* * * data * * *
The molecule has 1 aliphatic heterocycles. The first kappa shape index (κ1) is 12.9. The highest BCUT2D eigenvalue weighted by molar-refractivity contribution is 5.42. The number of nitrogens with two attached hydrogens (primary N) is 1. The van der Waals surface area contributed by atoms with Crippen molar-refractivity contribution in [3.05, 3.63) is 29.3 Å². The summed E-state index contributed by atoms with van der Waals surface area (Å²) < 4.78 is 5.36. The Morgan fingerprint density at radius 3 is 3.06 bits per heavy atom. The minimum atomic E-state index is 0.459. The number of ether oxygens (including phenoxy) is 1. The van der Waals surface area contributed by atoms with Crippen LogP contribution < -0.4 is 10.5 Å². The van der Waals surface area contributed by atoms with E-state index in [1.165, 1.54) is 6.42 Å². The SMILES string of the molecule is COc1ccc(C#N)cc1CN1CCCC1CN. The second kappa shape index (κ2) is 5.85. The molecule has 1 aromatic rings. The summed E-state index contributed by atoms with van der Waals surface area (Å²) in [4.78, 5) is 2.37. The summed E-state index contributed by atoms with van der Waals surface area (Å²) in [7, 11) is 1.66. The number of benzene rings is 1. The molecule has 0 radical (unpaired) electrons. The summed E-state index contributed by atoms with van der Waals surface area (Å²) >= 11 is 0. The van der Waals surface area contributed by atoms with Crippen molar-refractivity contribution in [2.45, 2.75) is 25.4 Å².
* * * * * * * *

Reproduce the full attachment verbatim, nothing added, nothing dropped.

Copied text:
The molecule has 1 aliphatic heterocycles. The first kappa shape index (κ1) is 12.9. The highest BCUT2D eigenvalue weighted by molar-refractivity contribution is 5.42. The number of nitrogens with two attached hydrogens (primary N) is 1. The van der Waals surface area contributed by atoms with Crippen molar-refractivity contribution in [3.05, 3.63) is 29.3 Å². The summed E-state index contributed by atoms with van der Waals surface area (Å²) < 4.78 is 5.36. The Morgan fingerprint density at radius 3 is 3.06 bits per heavy atom. The minimum atomic E-state index is 0.459. The number of ether oxygens (including phenoxy) is 1. The van der Waals surface area contributed by atoms with Crippen LogP contribution < -0.4 is 10.5 Å². The van der Waals surface area contributed by atoms with E-state index in [1.165, 1.54) is 6.42 Å². The SMILES string of the molecule is COc1ccc(C#N)cc1CN1CCCC1CN. The second kappa shape index (κ2) is 5.85. The molecule has 1 aromatic rings. The summed E-state index contributed by atoms with van der Waals surface area (Å²) in [4.78, 5) is 2.37. The summed E-state index contributed by atoms with van der Waals surface area (Å²) in [7, 11) is 1.66. The number of benzene rings is 1. The molecule has 0 radical (unpaired) electrons. The summed E-state index contributed by atoms with van der Waals surface area (Å²) >= 11 is 0. The van der Waals surface area contributed by atoms with Crippen molar-refractivity contribution in [2.45, 2.75) is 25.4 Å².